The Influencer Marketing Conundrum
We’ve been talking about influencers a lot here at KYC. Influencer marketing is hugely popular in a number of industries right now, craft beer being one of those, which is how we really became involved in the tactic. However, as we speak with brewery owners and managers, we’re hearing more and more that they simply don’t want to be involved with influencers. Part of this opposition to influencer marketing is lack of knowledge as to what influencer marketing really is (it’s not all high-priced relationships with D-list celebrities), but some of it is well-informed opinion that the tactic isn’t beneficial for breweries.
But wait, how could it not be beneficial?
The first, and most often cited reason is that it’s hard to measure. Sure, you can look at followers, impressions, and engagement as indicators of success, but what do those mean in the greater scheme of things? Are those metrics leading to taproom traffic or purchases? For breweries that are looking for definitive ties to sales, influencer marketing is tough. It can potentially be done, but would involve lots of custom links for tracking. That takes a lot of work, and it sometimes can force an influencer to be more regimented than they normally are, which can lead to posts that seem inauthentic compared to their usual content.
If you’re a brewery looking for buzz though, the tactic can be pretty helpful when working with the right influencers.
But who are the right influencers? How do you know? This is another reason we’ve heard from breweries as to why they don’t want to do influencer marketing. The answer as to which influencers are right differs for every brewery, which makes selecting them even tougher. For some breweries, the ‘right’ influencer may be extremely tied to the number of followers. If they’re looking to jump on the hype train, they want big numbers. Sometimes though, those influencers with the biggest followers aren’t talking much about the beer. It’s used more as a prop to showcase themselves. The influencers aren’t looking to discover new beer as much as feature beer that others already know about and are talking about.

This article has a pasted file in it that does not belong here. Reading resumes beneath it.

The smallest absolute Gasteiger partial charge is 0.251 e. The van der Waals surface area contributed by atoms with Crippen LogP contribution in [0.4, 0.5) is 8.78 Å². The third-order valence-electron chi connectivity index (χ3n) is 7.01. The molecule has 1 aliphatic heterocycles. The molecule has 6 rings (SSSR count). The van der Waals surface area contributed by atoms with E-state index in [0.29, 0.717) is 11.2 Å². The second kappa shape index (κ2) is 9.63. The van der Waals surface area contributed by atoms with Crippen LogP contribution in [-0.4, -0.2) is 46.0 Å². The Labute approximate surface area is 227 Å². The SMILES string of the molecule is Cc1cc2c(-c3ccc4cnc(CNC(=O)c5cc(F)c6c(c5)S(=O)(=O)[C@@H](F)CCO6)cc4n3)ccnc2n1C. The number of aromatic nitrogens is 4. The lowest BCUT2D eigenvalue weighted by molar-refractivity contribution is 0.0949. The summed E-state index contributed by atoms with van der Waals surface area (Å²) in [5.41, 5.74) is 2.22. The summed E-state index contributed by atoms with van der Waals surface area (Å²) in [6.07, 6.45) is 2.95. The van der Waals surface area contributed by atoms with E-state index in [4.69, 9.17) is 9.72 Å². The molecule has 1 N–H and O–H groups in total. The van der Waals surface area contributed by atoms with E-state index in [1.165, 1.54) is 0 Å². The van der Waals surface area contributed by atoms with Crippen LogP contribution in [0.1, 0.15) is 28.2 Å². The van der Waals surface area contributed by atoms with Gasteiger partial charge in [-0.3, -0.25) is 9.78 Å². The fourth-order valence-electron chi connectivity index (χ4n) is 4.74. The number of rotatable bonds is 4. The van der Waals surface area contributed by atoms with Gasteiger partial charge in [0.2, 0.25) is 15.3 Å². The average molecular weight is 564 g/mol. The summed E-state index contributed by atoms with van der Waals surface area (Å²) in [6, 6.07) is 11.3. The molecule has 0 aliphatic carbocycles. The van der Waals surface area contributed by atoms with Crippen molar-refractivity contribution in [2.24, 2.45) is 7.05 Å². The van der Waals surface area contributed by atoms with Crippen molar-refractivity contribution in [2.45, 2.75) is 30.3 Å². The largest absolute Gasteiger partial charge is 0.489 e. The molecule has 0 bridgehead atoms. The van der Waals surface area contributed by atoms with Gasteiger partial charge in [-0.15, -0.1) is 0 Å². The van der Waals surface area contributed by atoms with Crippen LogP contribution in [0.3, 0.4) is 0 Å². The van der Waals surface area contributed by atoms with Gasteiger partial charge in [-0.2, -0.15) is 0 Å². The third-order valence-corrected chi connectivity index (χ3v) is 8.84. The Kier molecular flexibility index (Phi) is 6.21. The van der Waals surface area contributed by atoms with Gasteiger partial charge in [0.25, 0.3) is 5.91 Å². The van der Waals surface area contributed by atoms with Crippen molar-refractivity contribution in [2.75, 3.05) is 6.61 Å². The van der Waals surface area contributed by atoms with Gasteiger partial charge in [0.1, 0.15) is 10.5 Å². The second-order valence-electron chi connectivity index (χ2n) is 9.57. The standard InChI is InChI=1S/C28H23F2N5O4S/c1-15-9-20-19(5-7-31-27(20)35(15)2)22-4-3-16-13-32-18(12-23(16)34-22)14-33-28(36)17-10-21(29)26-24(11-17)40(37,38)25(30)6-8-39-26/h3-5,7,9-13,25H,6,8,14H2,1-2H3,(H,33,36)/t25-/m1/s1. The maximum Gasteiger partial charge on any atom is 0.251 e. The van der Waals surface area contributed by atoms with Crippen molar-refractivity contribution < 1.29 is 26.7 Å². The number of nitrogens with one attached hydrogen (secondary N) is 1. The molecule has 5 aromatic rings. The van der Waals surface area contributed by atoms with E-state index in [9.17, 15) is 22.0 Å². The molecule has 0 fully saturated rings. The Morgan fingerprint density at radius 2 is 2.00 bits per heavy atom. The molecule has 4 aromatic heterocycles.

On the other hand, there are some influencers who really dive deep into the beer, and for whatever reason, these people often aren’t those who have the most followers. They post to talk about their sensory experiences with the beer, speaking at length about the taste, smell, feel and so on.
Neither approach is objectively right or wrong. But they can be subjectively right or wrong based on your company and its approach to beer-making and marketing.
Choosing influencers can present risk for your company. A close relationship with an influencer is a partnership. Even if you don’t look at it that way, others will. If you invite an influencer to an event, and they later post about it, thanking you for the invite, others will see that and think partnership. Make sure you match the people you work with culturally.
When breweries, or any companies, express hesitation at doing influencer marketing, I think it really comes down to analyzing risk vs. reward and benefits vs. time. Those two analyses are closely tied together, which is why many ultimately decide it’s not worth it for them. It’s usually not worth it because they decide their time is better spent doing other things. That’s ok, and in a lot of instances, is the right decision. Influencer marketing can produce a lot of positives, but it’s not right for everyone - just like other marketing tactics aren’t the right answer for everyone.